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Combination therapy of vitamin C and thiamine for septic shock in a multicentre, double-blind, randomized, controlled study (ATESS): study protocol for a randomized controlled trial

Cited 8 time in Web of Science Cited 5 time in Scopus
Authors
Hwang, Sung Yeon; Park, Jong Eun; Jo, Ik Joon; Kim, Seonwoo; Chung, Sung Phil; Kong, Taeyoung; Shin, Jonghwan; Lee, Hui Jai; You, Kyoung Min; Jo, You Hwan; Kim, Doyun; Suh, Gil Joon; Kim, Taegyun; Kim, Won Young; Kim, Youn-Jung; Ryoo, Seung Mok; Choi, Sung-Hyuk; Shin, Tae Gun
Issue Date
2019-07-11
Publisher
BioMed Central
Citation
Trials. 20(1):420
Keywords
SepsisSeptic shockThiamineVitamin CResuscitation
Abstract
Background
Septic shock is a life-threatening condition with underlying circulatory and cellular/metabolic abnormalities. Vitamin C and thiamine are potential candidates for adjunctive therapy; they are expected to improve outcomes based on recent experimental and clinical research. The aim of the Ascorbic Acid and Thiamine Effect in Septic Shock (ATESS) trial is to evaluate the effects of early combination therapy with intravenous vitamin C and thiamine on recovery from organ failure in patients with septic shock.

Methods
This study is a randomized, double-blind, placebo-controlled, multicentre trial in adult patients with septic shock recruited from six emergency departments in South Korea. Patients will be randomly allocated into the treatment or control group (1:1 ratio), and we will recruit 116 septic shock patients (58 per group). For the treatment group, vitamin C (50 mg/kg) and thiamine (200 mg) will be mixed in 50 ml of 0.9% saline and administered intravenously every 12 h for a total of 48 h. For the placebo group, an identical volume of 0.9% saline will be administered in the same manner. The primary outcome is the delta Sequential Organ Failure Assessment (SOFA) score (ΔSOFA = initial SOFA at enrolment – follow-up SOFA after 72 h).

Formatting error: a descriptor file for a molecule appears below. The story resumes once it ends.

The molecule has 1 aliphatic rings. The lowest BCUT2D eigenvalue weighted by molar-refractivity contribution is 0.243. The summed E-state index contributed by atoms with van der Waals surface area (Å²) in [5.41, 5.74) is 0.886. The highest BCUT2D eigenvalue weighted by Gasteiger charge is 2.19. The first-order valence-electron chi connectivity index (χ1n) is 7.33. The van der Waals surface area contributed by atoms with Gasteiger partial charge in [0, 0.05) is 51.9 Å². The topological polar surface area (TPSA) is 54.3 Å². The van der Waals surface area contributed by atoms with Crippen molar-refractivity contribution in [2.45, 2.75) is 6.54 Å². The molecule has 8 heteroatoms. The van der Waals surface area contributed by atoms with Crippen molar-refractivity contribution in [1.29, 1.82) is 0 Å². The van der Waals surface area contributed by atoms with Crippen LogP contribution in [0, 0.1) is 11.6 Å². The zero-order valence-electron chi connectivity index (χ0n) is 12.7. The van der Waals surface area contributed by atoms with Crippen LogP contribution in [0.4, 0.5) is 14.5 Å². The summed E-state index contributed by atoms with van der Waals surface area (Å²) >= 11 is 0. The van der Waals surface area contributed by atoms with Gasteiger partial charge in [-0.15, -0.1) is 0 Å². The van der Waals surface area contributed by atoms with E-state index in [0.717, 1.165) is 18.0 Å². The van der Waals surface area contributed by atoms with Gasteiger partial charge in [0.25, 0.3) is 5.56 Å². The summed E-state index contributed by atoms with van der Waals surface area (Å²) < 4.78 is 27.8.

Discussion
This trial will provide valuable evidence about the effectiveness of vitamin C and thiamine therapy for septic shock. If effective, this therapy might improve survival and become one of the main therapeutic adjuncts for patients with septic shock.

Trial registration
ClinicalTrials.gov, NCT03756220. Registered on 5 December 2018.
ISSN
1745-6215
Language
English
URI
http://hdl.handle.net/10371/160393
DOI
https://doi.org/10.1186/s13063-019-3542-x
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College of Medicine/School of Medicine (의과대학/대학원)Emergency Medicine (응급의학전공)Journal Papers (저널논문_응급의학전공)
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